44. Math and music a pair of beauties. My mother frequently mentioned several talented musicians she knew in the 40’s in NY who got recruited to work on the Manhattan Project because they could solve certain equations without knowing what they meant.
    From the Pythagorians forward the link has been known. Beat math popularizing “Donald in Mathmagicland”

  45. You do not put a man on the moon simply by aiming. It is a calculation, and the calculation works because numbers are real and true. By the same token, we perceive beauty because it is real and true, and discover in it, a gateway into the mystery of the universe, that which lies beneath and within. Beauty may be compared to the meaning in a text. The letters and words are the surface – our ability to perceive their meaning is something yet more. It is surprising that we tend not to be astonished by this fact.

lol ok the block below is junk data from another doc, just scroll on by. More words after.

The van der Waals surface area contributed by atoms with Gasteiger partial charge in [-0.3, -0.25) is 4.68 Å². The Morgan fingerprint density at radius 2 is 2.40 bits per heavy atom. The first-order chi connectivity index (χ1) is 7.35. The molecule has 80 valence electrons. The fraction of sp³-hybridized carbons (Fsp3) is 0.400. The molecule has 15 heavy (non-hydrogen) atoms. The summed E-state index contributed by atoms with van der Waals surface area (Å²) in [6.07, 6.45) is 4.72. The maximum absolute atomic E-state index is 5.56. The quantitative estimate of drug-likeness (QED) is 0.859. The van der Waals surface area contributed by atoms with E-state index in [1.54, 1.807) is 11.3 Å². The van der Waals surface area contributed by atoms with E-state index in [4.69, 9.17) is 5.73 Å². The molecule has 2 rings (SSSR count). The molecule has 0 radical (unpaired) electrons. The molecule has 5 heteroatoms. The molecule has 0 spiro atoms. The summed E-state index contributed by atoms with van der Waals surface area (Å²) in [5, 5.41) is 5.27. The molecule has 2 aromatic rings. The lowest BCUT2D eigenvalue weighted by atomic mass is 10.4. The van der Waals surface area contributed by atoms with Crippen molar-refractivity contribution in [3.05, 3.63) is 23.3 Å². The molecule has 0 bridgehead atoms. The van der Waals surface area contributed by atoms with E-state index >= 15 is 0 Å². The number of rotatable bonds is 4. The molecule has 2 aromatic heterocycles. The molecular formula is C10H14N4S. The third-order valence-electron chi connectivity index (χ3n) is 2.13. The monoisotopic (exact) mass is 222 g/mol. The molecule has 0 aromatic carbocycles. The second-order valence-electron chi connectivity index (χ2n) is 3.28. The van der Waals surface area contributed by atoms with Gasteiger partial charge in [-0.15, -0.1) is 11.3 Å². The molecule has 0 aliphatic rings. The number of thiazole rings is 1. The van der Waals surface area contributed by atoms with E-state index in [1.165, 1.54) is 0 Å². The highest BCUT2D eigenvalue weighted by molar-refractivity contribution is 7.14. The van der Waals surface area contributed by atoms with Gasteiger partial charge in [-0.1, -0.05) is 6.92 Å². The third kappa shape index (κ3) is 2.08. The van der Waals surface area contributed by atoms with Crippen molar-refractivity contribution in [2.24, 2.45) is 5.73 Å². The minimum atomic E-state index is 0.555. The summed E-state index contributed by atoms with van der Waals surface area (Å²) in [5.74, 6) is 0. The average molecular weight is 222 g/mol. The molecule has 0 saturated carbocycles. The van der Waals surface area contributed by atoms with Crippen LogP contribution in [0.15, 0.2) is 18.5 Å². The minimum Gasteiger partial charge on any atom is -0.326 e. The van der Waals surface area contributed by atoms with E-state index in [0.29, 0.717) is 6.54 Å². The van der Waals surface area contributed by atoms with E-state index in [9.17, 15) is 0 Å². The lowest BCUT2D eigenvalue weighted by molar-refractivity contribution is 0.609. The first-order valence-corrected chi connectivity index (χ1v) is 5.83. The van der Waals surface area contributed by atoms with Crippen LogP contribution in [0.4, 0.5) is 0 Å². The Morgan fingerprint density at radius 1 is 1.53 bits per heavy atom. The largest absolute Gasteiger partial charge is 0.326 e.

What we do seem to do is attend to the surface, despite our best efforts otherwise. I’m in an institution, and more often than not I’m teaching chemistry as if we do science for science sake or for capitalism.

    When I do go ‘off track’ in my lecture to describe the unexpected behavior of an atom ‘as a gateway’ to the mystery of the universe (a good and Orthodox way to describe this—thank you Father) my students are indeed astonished.

    I believe whether we know it or not, that is, whether we let ourselves know it or not, our souls yearn for this. Our Lord’s voice, heard in our hearts, echoing in nature, calls to us.

  46. Kristin,

    My wife just finished getting through our daughter through the cryfest (to many) that is math. It is wonderful to hear that you found a way of guiding those through that don’t have the gene. I’m incredulous. I hope you share it with all who will listen.